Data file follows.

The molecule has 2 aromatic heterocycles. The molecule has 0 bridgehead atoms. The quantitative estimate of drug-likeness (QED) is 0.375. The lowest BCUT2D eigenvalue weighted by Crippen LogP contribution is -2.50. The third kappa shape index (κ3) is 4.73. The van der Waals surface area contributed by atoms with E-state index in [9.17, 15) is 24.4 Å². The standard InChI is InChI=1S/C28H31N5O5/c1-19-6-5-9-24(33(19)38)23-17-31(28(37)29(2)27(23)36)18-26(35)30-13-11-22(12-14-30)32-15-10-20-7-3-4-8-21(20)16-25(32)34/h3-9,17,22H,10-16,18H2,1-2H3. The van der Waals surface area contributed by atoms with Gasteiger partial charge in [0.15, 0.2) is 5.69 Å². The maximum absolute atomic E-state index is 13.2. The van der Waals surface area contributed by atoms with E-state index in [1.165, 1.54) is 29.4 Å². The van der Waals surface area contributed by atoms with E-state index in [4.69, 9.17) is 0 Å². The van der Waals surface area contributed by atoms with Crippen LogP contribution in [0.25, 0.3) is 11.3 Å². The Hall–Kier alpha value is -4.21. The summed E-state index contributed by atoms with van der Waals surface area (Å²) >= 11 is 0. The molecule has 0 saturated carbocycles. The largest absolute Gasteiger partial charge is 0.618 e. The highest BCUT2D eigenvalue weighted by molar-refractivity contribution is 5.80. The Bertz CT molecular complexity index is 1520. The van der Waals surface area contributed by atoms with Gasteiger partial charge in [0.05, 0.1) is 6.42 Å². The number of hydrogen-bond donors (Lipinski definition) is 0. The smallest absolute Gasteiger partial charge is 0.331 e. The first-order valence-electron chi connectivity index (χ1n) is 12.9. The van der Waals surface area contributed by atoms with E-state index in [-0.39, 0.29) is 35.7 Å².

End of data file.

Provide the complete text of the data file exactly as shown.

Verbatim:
The molecule has 2 aromatic heterocycles. The molecule has 0 bridgehead atoms. The quantitative estimate of drug-likeness (QED) is 0.375. The lowest BCUT2D eigenvalue weighted by Crippen LogP contribution is -2.50. The third kappa shape index (κ3) is 4.73. The van der Waals surface area contributed by atoms with E-state index in [9.17, 15) is 24.4 Å². The standard InChI is InChI=1S/C28H31N5O5/c1-19-6-5-9-24(33(19)38)23-17-31(28(37)29(2)27(23)36)18-26(35)30-13-11-22(12-14-30)32-15-10-20-7-3-4-8-21(20)16-25(32)34/h3-9,17,22H,10-16,18H2,1-2H3. The van der Waals surface area contributed by atoms with Gasteiger partial charge in [0.15, 0.2) is 5.69 Å². The maximum absolute atomic E-state index is 13.2. The van der Waals surface area contributed by atoms with E-state index in [1.165, 1.54) is 29.4 Å². The van der Waals surface area contributed by atoms with E-state index in [4.69, 9.17) is 0 Å². The van der Waals surface area contributed by atoms with Crippen LogP contribution in [0.25, 0.3) is 11.3 Å². The Hall–Kier alpha value is -4.21. The summed E-state index contributed by atoms with van der Waals surface area (Å²) >= 11 is 0. The molecule has 0 saturated carbocycles. The largest absolute Gasteiger partial charge is 0.618 e. The highest BCUT2D eigenvalue weighted by molar-refractivity contribution is 5.80. The Bertz CT molecular complexity index is 1520. The van der Waals surface area contributed by atoms with Gasteiger partial charge in [0.05, 0.1) is 6.42 Å². The number of hydrogen-bond donors (Lipinski definition) is 0. The smallest absolute Gasteiger partial charge is 0.331 e. The first-order valence-electron chi connectivity index (χ1n) is 12.9. The van der Waals surface area contributed by atoms with E-state index in [-0.39, 0.29) is 35.7 Å².